We’ve all been there: You’re deep in a riveting conversation and reach for a smart-sounding, multi-syllable word to make a point. Once it’s out there, you hesitate slightly, wondering if the word you used is the right one.

This list is not about those ten-dollar words. The ones you secretly look up on your phone to see if you’re using them correctly. No. This is a list of words that you are probably blissfully unaware that you’re misusing. A couple of the words on this list have been misused to the point that their meanings are evolving. And that’s okay. It’s how language works.

1. Poisonous.

Rattlesnakes aren’t poisonous – they’re venomous. Cyanide is poisonous. Poison ivy is poisonous. Something that produces a toxin when touched or ingested is poisonous. An animal or insect that injects venom is venomous.

2. Infamous.

Infamous means that you’re well-known for a negative reason or quality. When someone is infamous, it’s not a good thing. (Unless, of course, you believe the old adage “There’s no such thing as bad publicity.”)

3. Disinterested.

You probably mean uninterested. Disinterest means impartial or unbiased. A disinterested person has no stake in the outcome. If you’re bored or indifferent, you’re uninterested. So, if you’re on trial, you want a disinterested judge, not an uninterested one.

4. Peruse.

This is a big one. I see it used incorrectly all the time. Peruse means to read through or examine carefully. It does not mean to skim. If you perused a magazine, you looked at every page.

5. Redundant.

Redundant is a synonym for superfluous. It doesn’t mean repetitive. So, if your friend is telling you the same story over and over, he’s being repetitive (and annoying). In an essay, if you write the same word twice, it’s repetitive. If you write the phrase “free gift,” it’s redundant. (A gift is always free, therefore, the word free is unnecessary.)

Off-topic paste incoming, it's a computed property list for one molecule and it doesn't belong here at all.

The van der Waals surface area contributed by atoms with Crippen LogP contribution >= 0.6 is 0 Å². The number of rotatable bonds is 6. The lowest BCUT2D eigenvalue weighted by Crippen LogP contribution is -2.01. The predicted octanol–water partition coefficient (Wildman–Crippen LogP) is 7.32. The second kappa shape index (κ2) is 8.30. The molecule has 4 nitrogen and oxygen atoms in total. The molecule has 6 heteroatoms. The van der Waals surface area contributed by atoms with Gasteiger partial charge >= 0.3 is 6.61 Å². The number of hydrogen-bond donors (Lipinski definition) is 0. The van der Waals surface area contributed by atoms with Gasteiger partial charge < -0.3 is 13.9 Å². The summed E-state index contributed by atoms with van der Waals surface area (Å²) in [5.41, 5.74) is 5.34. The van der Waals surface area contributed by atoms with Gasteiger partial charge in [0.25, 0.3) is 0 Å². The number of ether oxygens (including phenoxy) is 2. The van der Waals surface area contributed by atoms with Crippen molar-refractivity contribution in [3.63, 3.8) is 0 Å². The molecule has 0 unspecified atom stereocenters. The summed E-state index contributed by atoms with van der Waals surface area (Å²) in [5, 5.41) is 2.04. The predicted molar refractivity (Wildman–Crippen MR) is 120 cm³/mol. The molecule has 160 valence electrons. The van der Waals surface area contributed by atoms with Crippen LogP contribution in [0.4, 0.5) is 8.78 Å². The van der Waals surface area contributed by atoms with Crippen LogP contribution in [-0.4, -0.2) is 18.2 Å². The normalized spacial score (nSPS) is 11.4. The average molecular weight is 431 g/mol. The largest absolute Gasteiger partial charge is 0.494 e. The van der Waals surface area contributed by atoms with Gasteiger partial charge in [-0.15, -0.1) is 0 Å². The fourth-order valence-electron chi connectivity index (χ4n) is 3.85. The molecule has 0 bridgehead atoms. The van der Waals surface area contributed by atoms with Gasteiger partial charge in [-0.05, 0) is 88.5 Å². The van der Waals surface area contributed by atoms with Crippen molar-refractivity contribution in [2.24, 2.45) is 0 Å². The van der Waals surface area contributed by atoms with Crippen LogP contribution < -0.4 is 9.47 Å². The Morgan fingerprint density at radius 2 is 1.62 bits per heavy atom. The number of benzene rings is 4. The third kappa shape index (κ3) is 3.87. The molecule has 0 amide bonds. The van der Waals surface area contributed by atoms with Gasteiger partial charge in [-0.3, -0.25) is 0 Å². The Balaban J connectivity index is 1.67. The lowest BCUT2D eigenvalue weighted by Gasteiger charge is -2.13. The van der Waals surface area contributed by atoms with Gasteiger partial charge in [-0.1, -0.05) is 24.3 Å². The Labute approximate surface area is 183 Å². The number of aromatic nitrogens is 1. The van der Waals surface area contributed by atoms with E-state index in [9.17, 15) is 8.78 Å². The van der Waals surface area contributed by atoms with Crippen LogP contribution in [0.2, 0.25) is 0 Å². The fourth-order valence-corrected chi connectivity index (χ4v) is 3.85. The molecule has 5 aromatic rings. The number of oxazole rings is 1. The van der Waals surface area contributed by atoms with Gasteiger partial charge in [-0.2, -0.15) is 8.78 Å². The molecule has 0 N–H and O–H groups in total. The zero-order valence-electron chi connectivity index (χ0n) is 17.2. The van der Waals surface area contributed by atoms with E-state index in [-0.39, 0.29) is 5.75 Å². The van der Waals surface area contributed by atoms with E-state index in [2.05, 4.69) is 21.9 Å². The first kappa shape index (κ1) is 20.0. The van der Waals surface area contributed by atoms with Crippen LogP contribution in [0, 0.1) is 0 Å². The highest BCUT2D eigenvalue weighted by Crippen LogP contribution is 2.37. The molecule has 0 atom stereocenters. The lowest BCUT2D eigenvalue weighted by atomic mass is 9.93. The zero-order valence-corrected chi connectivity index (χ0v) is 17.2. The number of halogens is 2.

6. Hone.

Hone is a verb that means to sharpen. If you want to focus your attention on something, you don’t “hone” in on it, you home in on it. You might hone your skills, but you home in on the problem.

7. Plethora.

When you have a plethora of something, you have an excessive amount. Don’t use plethora when you mean “a variety” or “an abundance.” Having a plethora of choices, means you have too many.

8. Compelled.

To be compelled is to be forced. A guilty conscience might compel you to admit guilt. If you do something voluntarily, you are impelled to do it.

9. Penultimate.

This is a funny word to me. It looks/sounds like it means something it doesn’t. Penultimate is simply the next to last thing. If there are 20 chapters in a book, the penultimate chapter is 19. Originally, when someone said ultimate, they meant “last.” Now, we also use it to mean “the best.” So, penultimate, to me, sounds like it would mean better than the best or second to none. But, it’s just “next to last.” Ho-hum.

10. Nauseous.

If you are nauseous, you are causing someone to feel sick. If you’re going to throw up, you’re nauseated. Nauseous gas makes you feel nauseated. I think most everyone interchanges these words. Only purists would object — and that would make you nauseated.

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